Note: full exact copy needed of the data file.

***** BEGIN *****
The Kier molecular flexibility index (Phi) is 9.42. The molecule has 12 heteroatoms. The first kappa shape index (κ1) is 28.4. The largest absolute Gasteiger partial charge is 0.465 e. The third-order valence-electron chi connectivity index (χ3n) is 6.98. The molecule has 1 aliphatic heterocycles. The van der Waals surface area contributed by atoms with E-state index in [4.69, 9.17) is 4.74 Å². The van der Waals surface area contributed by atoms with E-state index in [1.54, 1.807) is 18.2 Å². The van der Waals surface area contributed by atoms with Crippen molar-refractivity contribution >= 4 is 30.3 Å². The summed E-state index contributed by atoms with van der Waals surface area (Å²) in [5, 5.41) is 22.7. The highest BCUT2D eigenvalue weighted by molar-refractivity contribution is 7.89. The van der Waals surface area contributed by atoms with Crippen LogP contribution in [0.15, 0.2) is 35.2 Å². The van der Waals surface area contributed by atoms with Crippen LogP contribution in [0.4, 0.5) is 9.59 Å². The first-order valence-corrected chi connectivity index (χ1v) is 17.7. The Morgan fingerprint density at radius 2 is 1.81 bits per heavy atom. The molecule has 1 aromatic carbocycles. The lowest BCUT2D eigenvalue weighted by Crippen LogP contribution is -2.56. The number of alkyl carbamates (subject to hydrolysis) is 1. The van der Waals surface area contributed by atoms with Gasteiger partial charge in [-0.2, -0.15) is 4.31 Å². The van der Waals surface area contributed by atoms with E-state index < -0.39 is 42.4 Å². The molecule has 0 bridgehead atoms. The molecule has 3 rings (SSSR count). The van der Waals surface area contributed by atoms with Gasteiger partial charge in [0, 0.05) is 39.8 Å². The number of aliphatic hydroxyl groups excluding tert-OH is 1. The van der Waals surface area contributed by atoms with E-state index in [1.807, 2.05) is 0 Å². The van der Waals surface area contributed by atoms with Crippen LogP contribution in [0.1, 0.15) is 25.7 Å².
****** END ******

The Kier molecular flexibility index (Phi) is 9.42. The molecule has 12 heteroatoms. The first kappa shape index (κ1) is 28.4. The largest absolute Gasteiger partial charge is 0.465 e. The third-order valence-electron chi connectivity index (χ3n) is 6.98. The molecule has 1 aliphatic heterocycles. The van der Waals surface area contributed by atoms with E-state index in [4.69, 9.17) is 4.74 Å². The van der Waals surface area contributed by atoms with E-state index in [1.54, 1.807) is 18.2 Å². The van der Waals surface area contributed by atoms with Crippen molar-refractivity contribution >= 4 is 30.3 Å². The summed E-state index contributed by atoms with van der Waals surface area (Å²) in [5, 5.41) is 22.7. The highest BCUT2D eigenvalue weighted by molar-refractivity contribution is 7.89. The van der Waals surface area contributed by atoms with Crippen LogP contribution in [0.15, 0.2) is 35.2 Å². The van der Waals surface area contributed by atoms with Crippen LogP contribution in [0.4, 0.5) is 9.59 Å². The first-order valence-corrected chi connectivity index (χ1v) is 17.7. The Morgan fingerprint density at radius 2 is 1.81 bits per heavy atom. The molecule has 1 aromatic carbocycles. The lowest BCUT2D eigenvalue weighted by Crippen LogP contribution is -2.56. The number of alkyl carbamates (subject to hydrolysis) is 1. The van der Waals surface area contributed by atoms with Gasteiger partial charge in [-0.2, -0.15) is 4.31 Å². The van der Waals surface area contributed by atoms with E-state index < -0.39 is 42.4 Å². The molecule has 0 bridgehead atoms. The molecule has 3 rings (SSSR count). The van der Waals surface area contributed by atoms with Gasteiger partial charge in [0, 0.05) is 39.8 Å². The number of aliphatic hydroxyl groups excluding tert-OH is 1. The van der Waals surface area contributed by atoms with E-state index in [1.807, 2.05) is 0 Å². The van der Waals surface area contributed by atoms with Crippen LogP contribution in [0.1, 0.15) is 25.7 Å².